Due to the development in instrumentation and technology, mass spectrometry (MS) has rapidly become a fundamental tool for characterizing large biomolecules such as proteins and peptides [20,21]. The development of electrospray ionization (ESI) and matrix-assisted laser desorption/ionization (MALDI) in conjunction with the introduction of multi-stage and hybrid analyzers was decisive for the success of MS analysis of biomolecules [20]. Time-of-flight (TOF) is one type of mass analyzer that finds wide application in this field and can provide high-resolution spectra for protein and peptides. Particularly when combined with other types of mass analyzer, such as the quadrupole mass analyzer forming the hybrid quadrupole time-of-flight (QTOF), valuable peptide or amino acid sequence information can also be obtained. Liquid chromatography (LC) is a typical inlet method for MS analysis and provides an extra dimension of separation. LC can be coupled with ESI (online/offline) or MALDI (offline). Matrix-assisted laser desorption ionization-time-of-flight-mass spectrometry (MALDI-TOF-MS) has been employed in the identification of many known and new cyanopeptides directly from cyanobacteria [22,23,24,25,26]. Applications of liquid chromatography (LC) coupled to quadrupole time-of-flight mass spectrometry (QTOF-MS) have also been reported [27,28,29].
In this study, the peptide profiles of 40 strains of cyanobacteria isolated from the phyllosphere of four native species of plants in the coastal forest of Southeastern Brazil [30] (Table 1) were investigated using LC-ESI-Q-TOF-MS with positive ion detection and revealed a high production potential in the heterocytous strains. Accurate masses and isotope patterns for both precursor and product ions were used to propose the planar structures of the observed peptides.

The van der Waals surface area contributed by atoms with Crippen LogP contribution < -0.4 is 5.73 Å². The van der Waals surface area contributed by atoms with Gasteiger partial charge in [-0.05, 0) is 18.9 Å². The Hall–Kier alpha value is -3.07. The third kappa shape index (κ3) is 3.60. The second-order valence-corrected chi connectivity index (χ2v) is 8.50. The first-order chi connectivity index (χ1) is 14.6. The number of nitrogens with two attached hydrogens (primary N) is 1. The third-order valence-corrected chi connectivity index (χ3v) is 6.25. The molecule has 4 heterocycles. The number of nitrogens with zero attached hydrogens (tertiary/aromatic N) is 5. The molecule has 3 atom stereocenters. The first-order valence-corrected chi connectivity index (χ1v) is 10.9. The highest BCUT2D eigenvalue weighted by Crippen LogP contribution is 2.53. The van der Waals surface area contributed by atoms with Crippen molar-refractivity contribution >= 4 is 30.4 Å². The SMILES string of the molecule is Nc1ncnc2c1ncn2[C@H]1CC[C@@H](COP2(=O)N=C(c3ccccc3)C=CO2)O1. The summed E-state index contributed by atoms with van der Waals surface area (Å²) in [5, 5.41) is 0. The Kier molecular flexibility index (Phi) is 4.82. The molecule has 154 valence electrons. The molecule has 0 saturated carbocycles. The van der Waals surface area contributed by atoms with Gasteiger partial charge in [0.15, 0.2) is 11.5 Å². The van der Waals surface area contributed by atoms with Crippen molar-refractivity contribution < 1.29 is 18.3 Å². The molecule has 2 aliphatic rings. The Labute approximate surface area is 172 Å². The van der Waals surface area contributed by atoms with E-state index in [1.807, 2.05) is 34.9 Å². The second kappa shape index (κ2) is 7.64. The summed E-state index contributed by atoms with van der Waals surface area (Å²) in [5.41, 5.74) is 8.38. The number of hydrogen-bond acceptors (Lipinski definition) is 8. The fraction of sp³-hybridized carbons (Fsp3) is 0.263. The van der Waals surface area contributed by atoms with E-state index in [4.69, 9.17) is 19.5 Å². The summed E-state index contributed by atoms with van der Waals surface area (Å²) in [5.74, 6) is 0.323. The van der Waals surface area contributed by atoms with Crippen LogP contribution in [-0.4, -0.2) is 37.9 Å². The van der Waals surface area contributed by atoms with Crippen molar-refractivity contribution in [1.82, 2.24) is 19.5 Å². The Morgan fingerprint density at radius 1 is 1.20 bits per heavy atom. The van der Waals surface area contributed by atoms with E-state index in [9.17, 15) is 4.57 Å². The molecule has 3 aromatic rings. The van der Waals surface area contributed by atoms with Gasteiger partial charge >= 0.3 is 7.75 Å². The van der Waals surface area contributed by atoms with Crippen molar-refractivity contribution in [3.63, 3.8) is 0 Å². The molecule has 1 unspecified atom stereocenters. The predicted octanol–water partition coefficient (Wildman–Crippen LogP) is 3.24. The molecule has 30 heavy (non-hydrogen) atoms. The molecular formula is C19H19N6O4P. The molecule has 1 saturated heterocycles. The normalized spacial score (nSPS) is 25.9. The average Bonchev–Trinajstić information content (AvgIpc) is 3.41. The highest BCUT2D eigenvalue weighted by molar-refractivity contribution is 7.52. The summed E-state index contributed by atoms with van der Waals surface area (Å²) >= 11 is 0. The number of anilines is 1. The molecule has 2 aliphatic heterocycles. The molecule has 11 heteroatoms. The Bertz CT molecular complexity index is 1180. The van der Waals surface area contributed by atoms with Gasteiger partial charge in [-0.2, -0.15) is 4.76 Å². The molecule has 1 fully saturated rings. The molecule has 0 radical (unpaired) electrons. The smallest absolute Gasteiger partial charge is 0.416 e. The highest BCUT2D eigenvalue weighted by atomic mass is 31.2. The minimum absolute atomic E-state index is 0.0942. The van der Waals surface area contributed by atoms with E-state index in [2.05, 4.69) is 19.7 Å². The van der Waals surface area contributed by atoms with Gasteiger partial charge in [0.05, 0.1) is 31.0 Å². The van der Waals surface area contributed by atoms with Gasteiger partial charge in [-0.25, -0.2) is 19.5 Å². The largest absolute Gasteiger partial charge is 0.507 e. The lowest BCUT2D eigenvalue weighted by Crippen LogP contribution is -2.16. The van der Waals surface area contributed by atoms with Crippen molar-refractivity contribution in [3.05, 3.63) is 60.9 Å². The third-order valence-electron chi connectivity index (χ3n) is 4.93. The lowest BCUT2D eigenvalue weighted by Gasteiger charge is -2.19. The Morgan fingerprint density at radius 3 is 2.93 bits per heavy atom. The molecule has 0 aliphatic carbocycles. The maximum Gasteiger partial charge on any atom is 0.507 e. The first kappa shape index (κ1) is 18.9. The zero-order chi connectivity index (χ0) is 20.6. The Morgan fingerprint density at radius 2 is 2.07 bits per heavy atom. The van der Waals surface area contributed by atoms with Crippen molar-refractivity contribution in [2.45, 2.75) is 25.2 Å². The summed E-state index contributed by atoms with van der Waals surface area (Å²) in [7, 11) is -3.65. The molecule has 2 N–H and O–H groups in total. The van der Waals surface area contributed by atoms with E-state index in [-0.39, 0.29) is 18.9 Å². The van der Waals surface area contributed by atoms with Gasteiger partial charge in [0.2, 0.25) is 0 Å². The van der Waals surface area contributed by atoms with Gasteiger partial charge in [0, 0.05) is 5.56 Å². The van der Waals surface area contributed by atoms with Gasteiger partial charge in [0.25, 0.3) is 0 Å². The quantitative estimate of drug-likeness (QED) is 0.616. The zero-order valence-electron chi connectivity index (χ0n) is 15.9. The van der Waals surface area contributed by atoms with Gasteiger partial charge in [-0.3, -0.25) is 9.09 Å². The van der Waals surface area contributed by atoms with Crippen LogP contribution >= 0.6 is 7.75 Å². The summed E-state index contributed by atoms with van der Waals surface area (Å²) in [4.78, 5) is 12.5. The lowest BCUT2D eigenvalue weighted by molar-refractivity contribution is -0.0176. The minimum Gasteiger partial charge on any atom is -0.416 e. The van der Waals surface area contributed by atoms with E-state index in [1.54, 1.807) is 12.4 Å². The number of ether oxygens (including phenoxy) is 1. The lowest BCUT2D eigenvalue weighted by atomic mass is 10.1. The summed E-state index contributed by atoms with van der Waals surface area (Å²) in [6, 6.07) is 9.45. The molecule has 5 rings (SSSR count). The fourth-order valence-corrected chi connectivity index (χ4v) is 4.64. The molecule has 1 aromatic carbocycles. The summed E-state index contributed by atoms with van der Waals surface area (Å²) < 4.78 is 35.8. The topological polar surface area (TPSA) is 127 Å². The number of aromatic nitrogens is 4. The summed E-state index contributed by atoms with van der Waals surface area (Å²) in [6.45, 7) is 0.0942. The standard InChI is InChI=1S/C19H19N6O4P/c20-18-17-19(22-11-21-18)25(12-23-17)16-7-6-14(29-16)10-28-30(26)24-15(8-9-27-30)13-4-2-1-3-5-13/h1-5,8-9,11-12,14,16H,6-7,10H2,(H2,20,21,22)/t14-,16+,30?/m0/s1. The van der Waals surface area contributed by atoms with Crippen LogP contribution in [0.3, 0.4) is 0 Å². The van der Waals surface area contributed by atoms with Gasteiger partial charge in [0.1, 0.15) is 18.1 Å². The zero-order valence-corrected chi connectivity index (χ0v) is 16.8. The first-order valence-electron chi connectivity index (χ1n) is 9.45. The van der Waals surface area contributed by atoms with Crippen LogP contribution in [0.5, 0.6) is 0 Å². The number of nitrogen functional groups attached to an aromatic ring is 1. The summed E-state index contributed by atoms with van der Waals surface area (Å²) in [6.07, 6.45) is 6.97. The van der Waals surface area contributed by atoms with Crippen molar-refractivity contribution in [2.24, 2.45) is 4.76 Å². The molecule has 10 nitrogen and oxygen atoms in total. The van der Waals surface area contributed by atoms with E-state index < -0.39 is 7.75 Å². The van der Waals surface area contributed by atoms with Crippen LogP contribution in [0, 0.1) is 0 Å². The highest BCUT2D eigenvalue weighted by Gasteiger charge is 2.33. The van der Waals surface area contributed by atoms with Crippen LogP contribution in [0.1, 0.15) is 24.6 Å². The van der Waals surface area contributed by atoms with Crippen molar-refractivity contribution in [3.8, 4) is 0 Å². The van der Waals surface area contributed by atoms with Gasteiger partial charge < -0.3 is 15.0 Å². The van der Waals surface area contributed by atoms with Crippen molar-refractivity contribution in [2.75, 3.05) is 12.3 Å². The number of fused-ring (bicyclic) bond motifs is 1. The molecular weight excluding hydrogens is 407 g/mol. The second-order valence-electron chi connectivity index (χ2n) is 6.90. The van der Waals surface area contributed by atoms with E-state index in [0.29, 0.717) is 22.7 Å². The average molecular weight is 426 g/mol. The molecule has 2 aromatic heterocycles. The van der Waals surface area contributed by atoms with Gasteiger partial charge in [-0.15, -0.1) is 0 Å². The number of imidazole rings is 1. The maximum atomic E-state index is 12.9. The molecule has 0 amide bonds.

Table 1. Cyanobacteria included in the present study.
Table 1. Cyanobacteria included in the present study.
StrainOrderFamilyGenus aSource b
CENA353ChroococcalesXenococcaceaeChroococcidiopsis sp.Mn-SV
CENA367Chroococcidiopsis sp.Ee-SV
CENA351HydrococcacceaePleurocapsa sp.Mn-SV
CENA350PseudanabaenalesPseudanabaenaceaeLeptolyngbya sp.Mn-SV
CENA355Leptolyngbya sp.Mn-SV
CENA364Leptolyngbya sp.Gg-Pi
CENA370Oculatella sp.Ee-SV
CENA374Leptolyngbya sp.Ee-Pi
CENA372Leptolyngbya sp.Ee-Pi
CENA375Leptolyngbya sp.Ee-Pi
CENA377Leptolyngbya sp.Ee-Pi
CENA378Leptolyngbya sp.Ee-Pi
CENA387Leptolyngbya sp.Go-Pi
CENA352NostocaceaeNostoc sp.Mn-SV